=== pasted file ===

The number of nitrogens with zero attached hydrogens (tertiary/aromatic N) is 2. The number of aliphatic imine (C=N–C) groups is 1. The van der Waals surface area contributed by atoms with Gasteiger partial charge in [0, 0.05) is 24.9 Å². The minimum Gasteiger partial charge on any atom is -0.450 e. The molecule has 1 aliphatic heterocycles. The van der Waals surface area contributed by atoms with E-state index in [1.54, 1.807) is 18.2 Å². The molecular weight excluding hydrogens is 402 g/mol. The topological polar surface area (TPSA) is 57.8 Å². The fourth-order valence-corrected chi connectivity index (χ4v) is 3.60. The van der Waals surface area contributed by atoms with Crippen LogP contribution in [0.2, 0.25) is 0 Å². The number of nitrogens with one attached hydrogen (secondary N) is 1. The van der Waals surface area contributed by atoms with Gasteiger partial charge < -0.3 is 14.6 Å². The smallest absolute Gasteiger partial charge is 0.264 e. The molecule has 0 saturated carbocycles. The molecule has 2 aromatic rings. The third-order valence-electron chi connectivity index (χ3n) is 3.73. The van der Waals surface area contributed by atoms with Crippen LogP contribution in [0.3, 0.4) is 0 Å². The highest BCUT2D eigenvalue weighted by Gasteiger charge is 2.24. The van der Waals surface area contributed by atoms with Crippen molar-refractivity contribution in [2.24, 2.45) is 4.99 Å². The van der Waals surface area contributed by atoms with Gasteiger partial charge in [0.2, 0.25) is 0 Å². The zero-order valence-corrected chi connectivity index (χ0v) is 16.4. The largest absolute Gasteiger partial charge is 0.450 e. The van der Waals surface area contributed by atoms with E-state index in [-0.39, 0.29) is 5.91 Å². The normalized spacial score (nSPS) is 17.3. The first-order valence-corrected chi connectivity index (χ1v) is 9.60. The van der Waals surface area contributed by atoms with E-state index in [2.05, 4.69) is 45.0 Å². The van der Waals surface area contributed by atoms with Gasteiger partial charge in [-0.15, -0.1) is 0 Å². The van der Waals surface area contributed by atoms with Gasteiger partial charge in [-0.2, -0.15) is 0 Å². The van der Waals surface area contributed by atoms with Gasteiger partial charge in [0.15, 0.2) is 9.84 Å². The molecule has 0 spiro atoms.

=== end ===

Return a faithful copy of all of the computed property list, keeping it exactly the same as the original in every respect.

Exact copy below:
The number of nitrogens with zero attached hydrogens (tertiary/aromatic N) is 2. The number of aliphatic imine (C=N–C) groups is 1. The van der Waals surface area contributed by atoms with Gasteiger partial charge in [0, 0.05) is 24.9 Å². The minimum Gasteiger partial charge on any atom is -0.450 e. The molecule has 1 aliphatic heterocycles. The van der Waals surface area contributed by atoms with E-state index in [1.54, 1.807) is 18.2 Å². The molecular weight excluding hydrogens is 402 g/mol. The topological polar surface area (TPSA) is 57.8 Å². The fourth-order valence-corrected chi connectivity index (χ4v) is 3.60. The van der Waals surface area contributed by atoms with Crippen LogP contribution in [0.2, 0.25) is 0 Å². The number of nitrogens with one attached hydrogen (secondary N) is 1. The van der Waals surface area contributed by atoms with Gasteiger partial charge < -0.3 is 14.6 Å². The smallest absolute Gasteiger partial charge is 0.264 e. The molecule has 0 saturated carbocycles. The molecule has 2 aromatic rings. The third-order valence-electron chi connectivity index (χ3n) is 3.73. The van der Waals surface area contributed by atoms with Crippen LogP contribution in [0.3, 0.4) is 0 Å². The highest BCUT2D eigenvalue weighted by Gasteiger charge is 2.24. The van der Waals surface area contributed by atoms with Crippen molar-refractivity contribution in [2.24, 2.45) is 4.99 Å². The van der Waals surface area contributed by atoms with Gasteiger partial charge in [0.2, 0.25) is 0 Å². The zero-order valence-corrected chi connectivity index (χ0v) is 16.4. The largest absolute Gasteiger partial charge is 0.450 e. The van der Waals surface area contributed by atoms with E-state index in [-0.39, 0.29) is 5.91 Å². The normalized spacial score (nSPS) is 17.3. The first-order valence-corrected chi connectivity index (χ1v) is 9.60. The van der Waals surface area contributed by atoms with E-state index in [2.05, 4.69) is 45.0 Å². The van der Waals surface area contributed by atoms with Gasteiger partial charge in [-0.15, -0.1) is 0 Å². The van der Waals surface area contributed by atoms with Gasteiger partial charge in [-0.2, -0.15) is 0 Å². The van der Waals surface area contributed by atoms with Gasteiger partial charge in [0.15, 0.2) is 9.84 Å². The molecule has 0 spiro atoms.